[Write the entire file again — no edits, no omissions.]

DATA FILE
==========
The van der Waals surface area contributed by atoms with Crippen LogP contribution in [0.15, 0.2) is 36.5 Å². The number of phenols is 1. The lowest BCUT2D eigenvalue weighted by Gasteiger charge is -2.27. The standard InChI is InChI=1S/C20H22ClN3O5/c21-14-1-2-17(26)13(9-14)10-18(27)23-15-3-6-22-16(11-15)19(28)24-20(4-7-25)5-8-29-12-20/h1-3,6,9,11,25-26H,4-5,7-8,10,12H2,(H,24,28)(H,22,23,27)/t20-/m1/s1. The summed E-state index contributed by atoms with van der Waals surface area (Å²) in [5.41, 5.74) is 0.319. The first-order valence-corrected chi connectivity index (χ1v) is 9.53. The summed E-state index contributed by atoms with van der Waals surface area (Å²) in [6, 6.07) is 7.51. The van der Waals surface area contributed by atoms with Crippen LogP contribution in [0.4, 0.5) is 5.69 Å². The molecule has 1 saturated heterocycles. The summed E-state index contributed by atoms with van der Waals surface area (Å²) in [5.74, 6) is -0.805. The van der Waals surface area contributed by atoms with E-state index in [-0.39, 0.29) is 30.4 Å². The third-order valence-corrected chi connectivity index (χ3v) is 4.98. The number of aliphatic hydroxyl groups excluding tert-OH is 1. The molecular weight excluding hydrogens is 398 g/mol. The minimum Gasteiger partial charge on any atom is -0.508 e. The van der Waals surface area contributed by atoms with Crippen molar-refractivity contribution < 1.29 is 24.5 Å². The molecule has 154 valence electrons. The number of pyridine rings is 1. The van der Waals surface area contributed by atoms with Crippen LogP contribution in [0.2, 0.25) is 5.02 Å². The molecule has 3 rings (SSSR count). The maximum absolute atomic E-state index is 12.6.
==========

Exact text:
The van der Waals surface area contributed by atoms with Crippen LogP contribution in [0.15, 0.2) is 36.5 Å². The number of phenols is 1. The lowest BCUT2D eigenvalue weighted by Gasteiger charge is -2.27. The standard InChI is InChI=1S/C20H22ClN3O5/c21-14-1-2-17(26)13(9-14)10-18(27)23-15-3-6-22-16(11-15)19(28)24-20(4-7-25)5-8-29-12-20/h1-3,6,9,11,25-26H,4-5,7-8,10,12H2,(H,24,28)(H,22,23,27)/t20-/m1/s1. The summed E-state index contributed by atoms with van der Waals surface area (Å²) in [5.41, 5.74) is 0.319. The first-order valence-corrected chi connectivity index (χ1v) is 9.53. The summed E-state index contributed by atoms with van der Waals surface area (Å²) in [6, 6.07) is 7.51. The van der Waals surface area contributed by atoms with Crippen LogP contribution in [0.4, 0.5) is 5.69 Å². The molecule has 1 saturated heterocycles. The summed E-state index contributed by atoms with van der Waals surface area (Å²) in [5.74, 6) is -0.805. The van der Waals surface area contributed by atoms with E-state index in [-0.39, 0.29) is 30.4 Å². The third-order valence-corrected chi connectivity index (χ3v) is 4.98. The number of aliphatic hydroxyl groups excluding tert-OH is 1. The molecular weight excluding hydrogens is 398 g/mol. The minimum Gasteiger partial charge on any atom is -0.508 e. The van der Waals surface area contributed by atoms with Crippen molar-refractivity contribution < 1.29 is 24.5 Å². The molecule has 154 valence electrons. The number of pyridine rings is 1. The van der Waals surface area contributed by atoms with Crippen LogP contribution in [0.2, 0.25) is 5.02 Å². The molecule has 3 rings (SSSR count). The maximum absolute atomic E-state index is 12.6.